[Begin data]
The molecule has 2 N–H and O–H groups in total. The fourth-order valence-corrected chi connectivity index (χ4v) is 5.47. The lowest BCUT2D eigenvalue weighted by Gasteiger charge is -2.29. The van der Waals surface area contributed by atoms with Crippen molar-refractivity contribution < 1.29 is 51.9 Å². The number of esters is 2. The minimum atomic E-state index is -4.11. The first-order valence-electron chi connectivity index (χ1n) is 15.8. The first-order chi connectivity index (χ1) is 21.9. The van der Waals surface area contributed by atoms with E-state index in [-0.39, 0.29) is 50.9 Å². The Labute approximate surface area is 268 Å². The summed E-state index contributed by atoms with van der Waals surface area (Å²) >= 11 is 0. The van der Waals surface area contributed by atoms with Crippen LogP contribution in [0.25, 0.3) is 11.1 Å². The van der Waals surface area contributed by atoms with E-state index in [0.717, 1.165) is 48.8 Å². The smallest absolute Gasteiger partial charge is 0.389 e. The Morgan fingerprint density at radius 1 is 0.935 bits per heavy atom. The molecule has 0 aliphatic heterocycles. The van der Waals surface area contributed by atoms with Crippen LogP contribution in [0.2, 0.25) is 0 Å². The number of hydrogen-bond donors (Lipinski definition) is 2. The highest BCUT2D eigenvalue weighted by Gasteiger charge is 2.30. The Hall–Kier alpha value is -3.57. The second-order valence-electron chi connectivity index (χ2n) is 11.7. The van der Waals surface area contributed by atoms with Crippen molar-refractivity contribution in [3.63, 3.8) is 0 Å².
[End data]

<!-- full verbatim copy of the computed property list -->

The molecule has 2 N–H and O–H groups in total. The fourth-order valence-corrected chi connectivity index (χ4v) is 5.47. The lowest BCUT2D eigenvalue weighted by Gasteiger charge is -2.29. The van der Waals surface area contributed by atoms with Crippen molar-refractivity contribution < 1.29 is 51.9 Å². The number of esters is 2. The minimum atomic E-state index is -4.11. The first-order valence-electron chi connectivity index (χ1n) is 15.8. The first-order chi connectivity index (χ1) is 21.9. The van der Waals surface area contributed by atoms with E-state index in [-0.39, 0.29) is 50.9 Å². The Labute approximate surface area is 268 Å². The summed E-state index contributed by atoms with van der Waals surface area (Å²) >= 11 is 0. The van der Waals surface area contributed by atoms with Crippen LogP contribution in [0.25, 0.3) is 11.1 Å². The van der Waals surface area contributed by atoms with E-state index in [0.717, 1.165) is 48.8 Å². The smallest absolute Gasteiger partial charge is 0.389 e. The Morgan fingerprint density at radius 1 is 0.935 bits per heavy atom. The molecule has 0 aliphatic heterocycles. The van der Waals surface area contributed by atoms with Crippen LogP contribution in [0.2, 0.25) is 0 Å². The number of hydrogen-bond donors (Lipinski definition) is 2. The highest BCUT2D eigenvalue weighted by Gasteiger charge is 2.30. The Hall–Kier alpha value is -3.57. The second-order valence-electron chi connectivity index (χ2n) is 11.7. The van der Waals surface area contributed by atoms with Crippen molar-refractivity contribution in [3.63, 3.8) is 0 Å².